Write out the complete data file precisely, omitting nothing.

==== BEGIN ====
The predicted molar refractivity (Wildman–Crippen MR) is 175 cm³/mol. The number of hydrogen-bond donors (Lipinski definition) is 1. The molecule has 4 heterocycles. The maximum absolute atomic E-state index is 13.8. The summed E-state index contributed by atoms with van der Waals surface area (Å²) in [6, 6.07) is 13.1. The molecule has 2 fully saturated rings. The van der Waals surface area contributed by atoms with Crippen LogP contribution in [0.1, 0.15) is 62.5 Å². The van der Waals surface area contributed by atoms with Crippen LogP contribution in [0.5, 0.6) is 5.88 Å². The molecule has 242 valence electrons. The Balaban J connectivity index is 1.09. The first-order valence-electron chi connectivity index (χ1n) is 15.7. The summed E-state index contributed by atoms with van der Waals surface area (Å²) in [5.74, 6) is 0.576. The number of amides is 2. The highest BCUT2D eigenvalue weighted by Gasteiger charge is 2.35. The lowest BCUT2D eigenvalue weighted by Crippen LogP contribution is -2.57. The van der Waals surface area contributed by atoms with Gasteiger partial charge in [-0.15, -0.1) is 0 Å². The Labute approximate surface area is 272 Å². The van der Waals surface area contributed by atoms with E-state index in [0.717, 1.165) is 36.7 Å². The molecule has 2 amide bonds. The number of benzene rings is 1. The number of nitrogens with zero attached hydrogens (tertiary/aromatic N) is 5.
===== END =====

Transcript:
The predicted molar refractivity (Wildman–Crippen MR) is 175 cm³/mol. The number of hydrogen-bond donors (Lipinski definition) is 1. The molecule has 4 heterocycles. The maximum absolute atomic E-state index is 13.8. The summed E-state index contributed by atoms with van der Waals surface area (Å²) in [6, 6.07) is 13.1. The molecule has 2 fully saturated rings. The van der Waals surface area contributed by atoms with Crippen LogP contribution in [0.1, 0.15) is 62.5 Å². The van der Waals surface area contributed by atoms with Crippen LogP contribution in [0.5, 0.6) is 5.88 Å². The molecule has 242 valence electrons. The Balaban J connectivity index is 1.09. The first-order valence-electron chi connectivity index (χ1n) is 15.7. The summed E-state index contributed by atoms with van der Waals surface area (Å²) in [5.74, 6) is 0.576. The number of amides is 2. The highest BCUT2D eigenvalue weighted by Gasteiger charge is 2.35. The lowest BCUT2D eigenvalue weighted by Crippen LogP contribution is -2.57. The van der Waals surface area contributed by atoms with Gasteiger partial charge in [-0.15, -0.1) is 0 Å². The Labute approximate surface area is 272 Å². The van der Waals surface area contributed by atoms with E-state index in [0.717, 1.165) is 36.7 Å². The molecule has 2 amide bonds. The number of benzene rings is 1. The number of nitrogens with zero attached hydrogens (tertiary/aromatic N) is 5.